Rebirth of Reason

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Saturday, December 31, 2011 - 9:58amSanction this postReply
You are a deep reader, Edward.  I finally read Death of a Salesman in early 2011 and had a hard time liking it well enough to analyze.  I once asked Gregory Browne (Objectivist professor of philosophy and author of Necessary Factual Truth), how he could spend so much time with other philosophies and he said that he saw himself as a doctor studying diseases.  To me, Death of a Salesman shows that without garbage collectors, no amount of doctoring could keep a society healthy.  That the play was produced and filmed repeatedly, while Atlas Shrugged could hardly be done once, says much about our times. 

Thanks for the insight about Willy's handiwork.  I noted it when I read it - didn't he panel the boys' room, also? - but his own unreality in recollection diminished the contextual importance of that for me.  I did not take as valid his claim that he fixed things pretty good and they still last.

I have some reading to do ahead of Silas Lapham, but I will get to that and get back with you later. 

Post 1

Saturday, December 31, 2011 - 2:00pmSanction this postReply
I am reminded of one aspect of the story I recall: Willy lived in a 'small wooden' house surrounded by an increasing number of tall buildings rising around him in the urban setting of Brooklyn, New York.

The symbolism seemed obvious enough, that of feeling smaller and more insignificant as the 'buildings' all around loom ever larger; the circumstances of Willy's life were clearly being mirrored by those particular physical surroundings.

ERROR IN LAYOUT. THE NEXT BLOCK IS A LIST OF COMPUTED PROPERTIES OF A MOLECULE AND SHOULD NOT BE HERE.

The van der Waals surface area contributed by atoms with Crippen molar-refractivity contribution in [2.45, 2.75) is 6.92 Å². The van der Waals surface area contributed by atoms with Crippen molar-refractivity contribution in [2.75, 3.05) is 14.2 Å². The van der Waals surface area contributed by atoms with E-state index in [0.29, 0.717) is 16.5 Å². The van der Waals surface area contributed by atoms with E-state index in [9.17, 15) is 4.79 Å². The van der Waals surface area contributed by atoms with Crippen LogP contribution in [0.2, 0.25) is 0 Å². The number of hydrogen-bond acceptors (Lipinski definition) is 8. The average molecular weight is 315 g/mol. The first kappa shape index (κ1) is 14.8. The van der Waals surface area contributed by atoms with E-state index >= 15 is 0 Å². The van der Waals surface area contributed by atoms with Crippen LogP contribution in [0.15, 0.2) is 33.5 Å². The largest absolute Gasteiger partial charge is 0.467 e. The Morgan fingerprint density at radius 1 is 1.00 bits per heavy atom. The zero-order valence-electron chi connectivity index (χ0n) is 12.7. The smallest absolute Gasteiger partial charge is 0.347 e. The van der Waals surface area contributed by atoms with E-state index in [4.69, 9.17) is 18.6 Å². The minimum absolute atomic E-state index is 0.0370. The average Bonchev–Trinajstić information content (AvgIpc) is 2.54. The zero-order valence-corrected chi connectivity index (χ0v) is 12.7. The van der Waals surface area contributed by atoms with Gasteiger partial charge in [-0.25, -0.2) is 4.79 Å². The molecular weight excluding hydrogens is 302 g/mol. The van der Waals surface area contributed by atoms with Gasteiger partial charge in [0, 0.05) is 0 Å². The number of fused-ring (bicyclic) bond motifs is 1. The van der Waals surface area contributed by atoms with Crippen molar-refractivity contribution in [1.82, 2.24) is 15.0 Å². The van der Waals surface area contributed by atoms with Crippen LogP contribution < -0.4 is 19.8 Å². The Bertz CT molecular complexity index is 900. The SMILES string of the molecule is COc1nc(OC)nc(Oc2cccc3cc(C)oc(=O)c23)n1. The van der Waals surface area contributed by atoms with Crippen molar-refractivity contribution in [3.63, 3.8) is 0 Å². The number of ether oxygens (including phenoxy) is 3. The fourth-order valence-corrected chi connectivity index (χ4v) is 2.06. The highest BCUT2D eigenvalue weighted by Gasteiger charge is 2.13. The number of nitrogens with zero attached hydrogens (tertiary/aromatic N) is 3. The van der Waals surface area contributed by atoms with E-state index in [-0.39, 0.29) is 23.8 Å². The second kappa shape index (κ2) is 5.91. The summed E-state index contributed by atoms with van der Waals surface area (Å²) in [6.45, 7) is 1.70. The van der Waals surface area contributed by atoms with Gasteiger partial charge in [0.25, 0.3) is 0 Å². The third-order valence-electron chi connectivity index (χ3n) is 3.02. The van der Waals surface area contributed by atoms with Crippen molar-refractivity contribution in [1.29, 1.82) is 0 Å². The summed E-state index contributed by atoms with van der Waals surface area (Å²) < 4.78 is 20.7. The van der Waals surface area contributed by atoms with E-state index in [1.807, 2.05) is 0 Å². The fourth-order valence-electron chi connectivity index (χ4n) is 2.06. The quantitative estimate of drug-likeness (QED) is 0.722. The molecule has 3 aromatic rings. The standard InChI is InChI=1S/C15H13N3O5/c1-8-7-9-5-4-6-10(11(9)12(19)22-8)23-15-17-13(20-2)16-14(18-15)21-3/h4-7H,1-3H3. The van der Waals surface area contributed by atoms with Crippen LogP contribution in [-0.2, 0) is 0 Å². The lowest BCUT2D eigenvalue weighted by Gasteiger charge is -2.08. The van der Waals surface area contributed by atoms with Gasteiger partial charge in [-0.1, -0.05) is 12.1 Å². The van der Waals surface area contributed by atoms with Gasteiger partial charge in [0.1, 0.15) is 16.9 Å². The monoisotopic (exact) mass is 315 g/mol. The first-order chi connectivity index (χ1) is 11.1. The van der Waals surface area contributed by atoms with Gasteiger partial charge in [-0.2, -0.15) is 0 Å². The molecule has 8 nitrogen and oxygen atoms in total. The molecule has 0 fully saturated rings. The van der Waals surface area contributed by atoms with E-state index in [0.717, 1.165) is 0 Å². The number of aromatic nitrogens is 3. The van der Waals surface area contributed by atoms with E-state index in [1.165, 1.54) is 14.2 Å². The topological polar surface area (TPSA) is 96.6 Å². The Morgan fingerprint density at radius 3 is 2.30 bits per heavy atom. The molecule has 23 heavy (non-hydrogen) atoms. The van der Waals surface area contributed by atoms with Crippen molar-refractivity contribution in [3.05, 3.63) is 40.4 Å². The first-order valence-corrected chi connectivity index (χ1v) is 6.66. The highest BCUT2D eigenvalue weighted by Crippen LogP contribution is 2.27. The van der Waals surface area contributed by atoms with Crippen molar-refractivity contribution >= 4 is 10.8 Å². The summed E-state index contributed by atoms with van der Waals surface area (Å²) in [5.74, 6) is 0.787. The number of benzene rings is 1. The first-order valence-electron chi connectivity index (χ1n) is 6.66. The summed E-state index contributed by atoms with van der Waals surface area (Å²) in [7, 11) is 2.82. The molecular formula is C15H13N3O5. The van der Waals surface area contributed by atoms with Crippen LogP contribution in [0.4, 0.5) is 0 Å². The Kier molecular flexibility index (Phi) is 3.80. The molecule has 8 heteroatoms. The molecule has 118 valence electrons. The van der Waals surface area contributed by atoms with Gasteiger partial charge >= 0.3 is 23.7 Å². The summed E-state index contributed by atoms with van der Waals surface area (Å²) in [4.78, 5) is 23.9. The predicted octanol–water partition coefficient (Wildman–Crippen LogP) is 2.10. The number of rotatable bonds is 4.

Reading your observation that Willy's carpentry skills were perhaps his true 'calling' leads me to look at the 'symbolism' in the play somewhat differently: the 'symbolism of the new buildings going up around him' illustrates his failure to acknowledge the 'reality' he needed to acknowledge - and thus what he 'should' have been doing with his life was working as a carpenter in those very same surrounding buildings.

To in 'inform' others is of value - to 'enlighten' others is even better. Thanks for a good read: and a new insight.

Post 2

Monday, January 2, 2012 - 9:13amSanction this postReply
Thanks Mike and Terry for your fine observations!!! I certainly like reading and writing about Atlas Shrugged a great deal more than reading and writing about Death of a Salesman but it is an important work in the business fiction genre. I am currently working on a book called: Exploring Capitalist Fiction: Business Through Literature and Film in which I review some 25 works.
(Edited by Ed Younkins on 1/02, 9:15am)

Post 3

Tuesday, May 14, 2013 - 8:51amSanction this postReply
I am new to this site and stumbled upon it while checking a student's paper for plagiarism.  You provide a very good summary of the play - I particularily like your analysis of Dave Singleman and Willy's attraction to him as the only attainable success he sees for himself.  I'm not sure I agreee with your portrayal of Linda.  While I agree that she "tries to keep her family intact", I question her ability as an "authentic leader".  We must consider how much she may be responsible for Willy's continual delusions.  Perhaps he needed someone who loved him to set him straight with a hard dose of reality and honesty.  And let's not forget the fact that she continually replaced the rubber hose and ignore the "car accidents" without ever confronting Willy.

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